ʻŌmaʻomaʻo means green.
Mānoa Valley was a favored spot of the Ali‘i, including Kamehameha I, Chief Boki (Governor of O‘ahu), Haʻalilio (an advisor to King Kamehameha III,) Princess Victoria, Kanaʻina (father of King Lunalilo), Lunalilo, Keʻelikōlani (half-sister of Kamehameha IV) and Queen Lili‘uokalani. The chiefs lived on the west side, the maka‘āinana (commoners) on the east.
Queen Kaʻahumanu lived there; her home was called Pukaʻōmaʻomaʻo (Green Gateway) was situated deep in the valley (lit., green opening; referring to its green painted doors and blinds – It is alternatively referred to as Pukaʻōmaʻo.)
“Her residence is beautifully situated and the selection of the spot quite in taste. The house … stands on the height of a gently swelling knoll, commanding, in front, an open and extensive view of all the rich plantations of the valley …”
“… of the mountain streams meandering through them … of the district of Waititi; and of Diamond Hill, and a considerable part of the plain, with the ocean far beyond.” (Stewart; Sterling & Summers)
It was doubtless the same sort of grass house which was in general use, although probably more spacious and elaborate as befitted a queen. The dimension in one direction was 60 feet. The place name of the area was known as Kahoiwai, or “Returning Waters.”
“Immediately behind the house, and partially flanking it on either side, is a delightful grove of the dark leaved and crimson blossomed ʻŌhia, so thick and so shady … filled with cool and retired walks and natural retreats, and echoing to the cheerful notes of the little songsters, who find security in its shades to build their nests and lay their young.”
“The view of the head of the valley inland, from the clumps and single trees edging this copse, is very rich and beautiful; presenting a circuit of two or three miles delightfully variegated by hill and dale, wood and lawn, and enclosed in a sweep of splendid mountains, one of which in the centre rises to a height of three thousand feet.”
“In one edge of this grove, a few rods from the house, stands a little cottage built by Kaahumanu, for the accommodation of the missionaries who visit her when at this residence. …”
“(It) is very frequently occupied a day or two at a time, by one and another of the families most enervated by the heat and dust, the toil, and various exhausting cares of the establishment at the sea-shore.“ (Stewart; Sterling & Summers)
“Not far makai … High Chief Kalanimōku, had very early allotted to the Mission the use of farm plots thus noted in its journal of June, 1823: “On Monday the 2d, Krimakoo and the king’s mother granted to the brethren three small pieces of land cultivated …”
“… with taro, potatoes, bananas, melons, &c. and containing nineteen bread-fruit trees, from which they may derive no small portion of the fruit and vegetables needed by the family.” (Damon)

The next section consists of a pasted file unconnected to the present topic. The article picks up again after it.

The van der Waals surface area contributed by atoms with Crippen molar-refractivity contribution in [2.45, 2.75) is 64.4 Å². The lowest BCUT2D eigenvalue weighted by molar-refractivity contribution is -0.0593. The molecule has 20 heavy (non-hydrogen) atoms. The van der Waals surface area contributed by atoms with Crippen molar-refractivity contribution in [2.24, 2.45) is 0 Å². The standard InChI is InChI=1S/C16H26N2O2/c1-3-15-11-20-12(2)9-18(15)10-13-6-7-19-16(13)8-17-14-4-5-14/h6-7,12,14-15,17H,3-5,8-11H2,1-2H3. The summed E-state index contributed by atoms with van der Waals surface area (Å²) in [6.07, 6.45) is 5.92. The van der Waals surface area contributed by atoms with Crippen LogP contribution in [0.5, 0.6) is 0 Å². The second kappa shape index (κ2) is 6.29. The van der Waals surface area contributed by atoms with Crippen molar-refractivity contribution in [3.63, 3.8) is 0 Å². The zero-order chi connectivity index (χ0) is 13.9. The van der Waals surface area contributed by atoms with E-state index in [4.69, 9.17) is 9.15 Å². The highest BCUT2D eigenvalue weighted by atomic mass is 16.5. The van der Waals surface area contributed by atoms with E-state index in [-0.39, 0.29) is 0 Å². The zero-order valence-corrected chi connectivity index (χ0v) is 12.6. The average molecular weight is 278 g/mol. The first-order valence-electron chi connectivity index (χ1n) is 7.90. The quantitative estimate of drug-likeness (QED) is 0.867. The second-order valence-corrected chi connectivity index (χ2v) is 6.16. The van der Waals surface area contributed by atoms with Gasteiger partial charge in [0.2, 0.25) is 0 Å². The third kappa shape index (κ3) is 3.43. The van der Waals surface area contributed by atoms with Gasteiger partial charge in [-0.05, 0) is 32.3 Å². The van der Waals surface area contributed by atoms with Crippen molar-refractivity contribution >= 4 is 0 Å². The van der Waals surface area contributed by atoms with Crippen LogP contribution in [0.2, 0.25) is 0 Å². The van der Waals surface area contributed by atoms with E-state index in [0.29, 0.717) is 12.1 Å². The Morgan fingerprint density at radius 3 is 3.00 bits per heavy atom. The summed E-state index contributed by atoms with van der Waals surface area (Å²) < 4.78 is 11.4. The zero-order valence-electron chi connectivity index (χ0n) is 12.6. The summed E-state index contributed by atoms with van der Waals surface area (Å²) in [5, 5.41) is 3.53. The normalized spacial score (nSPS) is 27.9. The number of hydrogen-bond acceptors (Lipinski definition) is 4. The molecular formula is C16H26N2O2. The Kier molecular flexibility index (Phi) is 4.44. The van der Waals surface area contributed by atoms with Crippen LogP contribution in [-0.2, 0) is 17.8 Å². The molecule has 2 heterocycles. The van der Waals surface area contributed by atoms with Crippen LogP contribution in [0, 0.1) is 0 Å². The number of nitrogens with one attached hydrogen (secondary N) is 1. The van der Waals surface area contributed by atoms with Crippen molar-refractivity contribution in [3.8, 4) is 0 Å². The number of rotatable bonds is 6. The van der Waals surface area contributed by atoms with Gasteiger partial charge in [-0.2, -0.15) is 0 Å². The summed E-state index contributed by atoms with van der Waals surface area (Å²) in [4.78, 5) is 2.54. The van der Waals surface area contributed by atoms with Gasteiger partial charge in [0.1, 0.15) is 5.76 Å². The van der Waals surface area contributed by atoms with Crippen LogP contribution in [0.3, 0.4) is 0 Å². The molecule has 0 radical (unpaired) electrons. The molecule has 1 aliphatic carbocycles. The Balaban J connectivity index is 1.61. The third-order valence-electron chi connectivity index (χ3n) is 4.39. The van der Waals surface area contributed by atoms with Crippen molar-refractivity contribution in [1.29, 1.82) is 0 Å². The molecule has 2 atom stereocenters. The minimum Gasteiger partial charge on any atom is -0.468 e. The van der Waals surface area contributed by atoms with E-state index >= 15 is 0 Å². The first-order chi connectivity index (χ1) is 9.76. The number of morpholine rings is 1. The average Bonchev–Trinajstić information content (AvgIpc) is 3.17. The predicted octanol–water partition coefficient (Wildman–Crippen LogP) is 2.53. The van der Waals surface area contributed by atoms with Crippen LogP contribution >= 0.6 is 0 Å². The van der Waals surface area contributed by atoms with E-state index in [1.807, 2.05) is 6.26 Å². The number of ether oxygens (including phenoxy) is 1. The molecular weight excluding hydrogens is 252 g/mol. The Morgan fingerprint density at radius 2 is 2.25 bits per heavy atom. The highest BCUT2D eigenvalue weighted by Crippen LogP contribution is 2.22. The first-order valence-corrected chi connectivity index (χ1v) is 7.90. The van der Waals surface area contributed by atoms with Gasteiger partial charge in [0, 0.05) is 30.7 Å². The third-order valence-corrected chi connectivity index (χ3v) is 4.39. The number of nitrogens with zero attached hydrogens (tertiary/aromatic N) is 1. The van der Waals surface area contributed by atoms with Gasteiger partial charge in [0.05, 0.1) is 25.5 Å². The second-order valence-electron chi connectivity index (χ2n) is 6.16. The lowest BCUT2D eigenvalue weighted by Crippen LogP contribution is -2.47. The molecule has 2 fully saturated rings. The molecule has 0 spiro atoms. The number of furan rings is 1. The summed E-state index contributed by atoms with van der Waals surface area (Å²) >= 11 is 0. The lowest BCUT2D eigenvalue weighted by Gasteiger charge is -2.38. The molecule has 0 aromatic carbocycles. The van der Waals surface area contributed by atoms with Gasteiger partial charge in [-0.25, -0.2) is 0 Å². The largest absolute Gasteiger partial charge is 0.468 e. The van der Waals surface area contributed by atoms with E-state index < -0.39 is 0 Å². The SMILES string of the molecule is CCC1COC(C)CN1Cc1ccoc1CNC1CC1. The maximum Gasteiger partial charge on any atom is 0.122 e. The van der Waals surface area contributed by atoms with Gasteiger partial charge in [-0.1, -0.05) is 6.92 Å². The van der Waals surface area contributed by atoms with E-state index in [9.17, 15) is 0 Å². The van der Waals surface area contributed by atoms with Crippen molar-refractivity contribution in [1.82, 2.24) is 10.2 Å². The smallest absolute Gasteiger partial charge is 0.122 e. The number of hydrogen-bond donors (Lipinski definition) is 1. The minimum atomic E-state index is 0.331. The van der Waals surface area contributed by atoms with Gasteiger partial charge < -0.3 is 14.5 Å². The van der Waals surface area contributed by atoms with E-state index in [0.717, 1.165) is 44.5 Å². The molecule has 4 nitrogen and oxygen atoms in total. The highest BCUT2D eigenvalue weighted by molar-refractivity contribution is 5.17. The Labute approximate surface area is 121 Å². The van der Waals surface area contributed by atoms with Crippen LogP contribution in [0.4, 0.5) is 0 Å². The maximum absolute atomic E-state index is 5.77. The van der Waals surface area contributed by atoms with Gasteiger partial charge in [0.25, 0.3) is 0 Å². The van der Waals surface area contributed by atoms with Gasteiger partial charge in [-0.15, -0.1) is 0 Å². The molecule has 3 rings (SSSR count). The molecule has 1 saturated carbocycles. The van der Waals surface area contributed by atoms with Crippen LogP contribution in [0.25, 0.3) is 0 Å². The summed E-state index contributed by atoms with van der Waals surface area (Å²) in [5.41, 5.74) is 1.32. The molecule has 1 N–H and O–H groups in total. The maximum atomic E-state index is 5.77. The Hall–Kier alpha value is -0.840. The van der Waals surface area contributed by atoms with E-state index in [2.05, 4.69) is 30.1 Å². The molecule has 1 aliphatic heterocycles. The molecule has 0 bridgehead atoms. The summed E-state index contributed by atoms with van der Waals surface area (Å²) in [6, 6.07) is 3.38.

Then, in mid-1832, Kaʻahumanu became ill and was taken to her house in Mānoa, where a bed of maile and leaves of ginger was prepared. “Her strength failed daily. She was gentle as a lamb, and treated her attendants with great tenderness. She would say to her waiting women, ‘Do sit down; you are very tired; I make you weary.’” (Bingham)
“The king, his sister, other members of the aliʻi and many retainers had already arrived at Pukaomaomao and had dressed the large grass house for the dying queen’s last homecoming. The walls of the main room had been hung with ropes of sweet maile and decorated with lehua blossoms and great stalks of fragrant mountain ginger.”
“The couch upon which Kaahumanu was to rest had been prepared with loving care. Spread first with sweet-scented maile and ginger leaves, it was then covered with a golden velvet coverlet. At the head and foot stood towering leather kahilis. Over a chair nearby was draped the Kamehameha feather cloak which had been worn by Kaahumanu since the monarch’s death.” (Mellon; Sterling & Summers)
“The slow and solemn tolling of the bell struck on the pained ear as it had never done before in the Sandwich Islands. In other bereavements, after the Gospel took effect, we had not only had the care and promise of our heavenly Father, but a queen-mother remaining, whose force, integrity, and kindness, could be relied on still.”
“But words can but feebly express the emotions that struggled in the bosoms of some who counted themselves mourners in those solemn hours; while memory glanced back through her most singular history, and faith followed her course onward, far into the future.” (Hiram Bingham)
Her death took place at ten minutes past 3 o’clock on the morning of June 5, 1832, “after an illness of about 3 weeks in which she exhibited her unabated attachment to the Christian teachers and reliance on Christ, her Saviour.” (Hiram Bingham)
There is another reference related to Ka‘ahumanu and the color green … “She, and some others, much wish to have bonnets – this is a pleasant circumstance to us. The inquiry has sometimes been made, in our letters, what could be sent as presents that would please these waihines.”
“Indeed, I have hinted to the queen, that perhaps some of the good ladies in America since she was attending to the palapala, would probably send her one.”
“Considering that, I would here request, that if it could easily be done, one, at least, might be sent by an early conveyance. As soon as I can have a green one, I shall present mine where I think it will do the most good”. (Sybil Bingham Journal, October 4, 1822)
It’s not clear if there is a direct association with Ka‘ahumanu and any preference for the color green – if so, then these references are interesting coincidences.